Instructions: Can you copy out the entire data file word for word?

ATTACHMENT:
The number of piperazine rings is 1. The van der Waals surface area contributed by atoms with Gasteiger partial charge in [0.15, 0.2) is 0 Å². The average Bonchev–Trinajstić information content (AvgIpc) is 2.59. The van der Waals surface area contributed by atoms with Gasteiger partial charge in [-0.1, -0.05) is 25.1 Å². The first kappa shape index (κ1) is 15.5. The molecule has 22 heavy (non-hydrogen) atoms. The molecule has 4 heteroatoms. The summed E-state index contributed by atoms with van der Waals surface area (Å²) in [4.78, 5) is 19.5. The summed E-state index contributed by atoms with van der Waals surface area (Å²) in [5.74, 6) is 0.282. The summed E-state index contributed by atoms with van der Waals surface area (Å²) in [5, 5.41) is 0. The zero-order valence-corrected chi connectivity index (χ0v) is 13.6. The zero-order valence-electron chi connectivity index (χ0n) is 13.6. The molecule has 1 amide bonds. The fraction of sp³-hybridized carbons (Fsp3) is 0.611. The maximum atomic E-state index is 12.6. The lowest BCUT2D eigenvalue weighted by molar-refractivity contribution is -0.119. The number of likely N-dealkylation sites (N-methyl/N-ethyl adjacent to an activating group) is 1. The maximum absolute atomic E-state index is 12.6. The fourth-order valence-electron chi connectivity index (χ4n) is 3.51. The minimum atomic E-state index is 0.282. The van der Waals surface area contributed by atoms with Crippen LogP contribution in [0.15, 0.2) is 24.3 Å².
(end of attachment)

The number of piperazine rings is 1. The van der Waals surface area contributed by atoms with Gasteiger partial charge in [0.15, 0.2) is 0 Å². The average Bonchev–Trinajstić information content (AvgIpc) is 2.59. The van der Waals surface area contributed by atoms with Gasteiger partial charge in [-0.1, -0.05) is 25.1 Å². The first kappa shape index (κ1) is 15.5. The molecule has 22 heavy (non-hydrogen) atoms. The molecule has 4 heteroatoms. The summed E-state index contributed by atoms with van der Waals surface area (Å²) in [4.78, 5) is 19.5. The summed E-state index contributed by atoms with van der Waals surface area (Å²) in [5.74, 6) is 0.282. The summed E-state index contributed by atoms with van der Waals surface area (Å²) in [5, 5.41) is 0. The zero-order valence-corrected chi connectivity index (χ0v) is 13.6. The zero-order valence-electron chi connectivity index (χ0n) is 13.6. The molecule has 1 amide bonds. The fraction of sp³-hybridized carbons (Fsp3) is 0.611. The maximum atomic E-state index is 12.6. The lowest BCUT2D eigenvalue weighted by molar-refractivity contribution is -0.119. The number of likely N-dealkylation sites (N-methyl/N-ethyl adjacent to an activating group) is 1. The maximum absolute atomic E-state index is 12.6. The fourth-order valence-electron chi connectivity index (χ4n) is 3.51. The minimum atomic E-state index is 0.282. The van der Waals surface area contributed by atoms with Crippen LogP contribution in [0.15, 0.2) is 24.3 Å².